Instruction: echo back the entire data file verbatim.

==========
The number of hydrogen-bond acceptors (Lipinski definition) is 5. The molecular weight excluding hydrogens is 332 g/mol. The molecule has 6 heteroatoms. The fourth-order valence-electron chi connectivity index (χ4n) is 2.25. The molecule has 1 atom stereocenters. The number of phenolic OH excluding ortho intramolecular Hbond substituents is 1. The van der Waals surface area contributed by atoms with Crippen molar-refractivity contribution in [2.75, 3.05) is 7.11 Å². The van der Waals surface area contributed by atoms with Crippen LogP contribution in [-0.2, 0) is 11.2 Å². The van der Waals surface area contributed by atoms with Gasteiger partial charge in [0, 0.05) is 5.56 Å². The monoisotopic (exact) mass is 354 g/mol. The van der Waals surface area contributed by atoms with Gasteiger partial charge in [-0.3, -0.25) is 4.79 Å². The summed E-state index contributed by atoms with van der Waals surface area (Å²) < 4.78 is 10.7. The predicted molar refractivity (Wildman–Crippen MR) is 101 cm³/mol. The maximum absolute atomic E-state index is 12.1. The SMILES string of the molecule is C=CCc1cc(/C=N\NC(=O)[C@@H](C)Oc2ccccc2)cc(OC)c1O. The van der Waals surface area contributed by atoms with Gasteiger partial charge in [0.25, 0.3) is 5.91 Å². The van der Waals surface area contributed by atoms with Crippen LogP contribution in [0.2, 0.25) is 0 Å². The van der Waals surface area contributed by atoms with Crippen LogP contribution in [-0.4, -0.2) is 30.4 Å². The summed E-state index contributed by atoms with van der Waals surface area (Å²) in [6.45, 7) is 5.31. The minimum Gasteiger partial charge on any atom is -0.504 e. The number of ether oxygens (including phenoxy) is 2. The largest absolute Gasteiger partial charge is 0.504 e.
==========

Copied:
The number of hydrogen-bond acceptors (Lipinski definition) is 5. The molecular weight excluding hydrogens is 332 g/mol. The molecule has 6 heteroatoms. The fourth-order valence-electron chi connectivity index (χ4n) is 2.25. The molecule has 1 atom stereocenters. The number of phenolic OH excluding ortho intramolecular Hbond substituents is 1. The van der Waals surface area contributed by atoms with Crippen molar-refractivity contribution in [2.75, 3.05) is 7.11 Å². The van der Waals surface area contributed by atoms with Crippen LogP contribution in [-0.2, 0) is 11.2 Å². The van der Waals surface area contributed by atoms with Gasteiger partial charge in [0, 0.05) is 5.56 Å². The monoisotopic (exact) mass is 354 g/mol. The van der Waals surface area contributed by atoms with Gasteiger partial charge in [-0.3, -0.25) is 4.79 Å². The summed E-state index contributed by atoms with van der Waals surface area (Å²) < 4.78 is 10.7. The predicted molar refractivity (Wildman–Crippen MR) is 101 cm³/mol. The maximum absolute atomic E-state index is 12.1. The SMILES string of the molecule is C=CCc1cc(/C=N\NC(=O)[C@@H](C)Oc2ccccc2)cc(OC)c1O. The van der Waals surface area contributed by atoms with Gasteiger partial charge in [0.25, 0.3) is 5.91 Å². The van der Waals surface area contributed by atoms with Crippen LogP contribution in [0.2, 0.25) is 0 Å². The van der Waals surface area contributed by atoms with Crippen LogP contribution in [-0.4, -0.2) is 30.4 Å². The summed E-state index contributed by atoms with van der Waals surface area (Å²) in [6.45, 7) is 5.31. The minimum Gasteiger partial charge on any atom is -0.504 e. The number of ether oxygens (including phenoxy) is 2. The largest absolute Gasteiger partial charge is 0.504 e.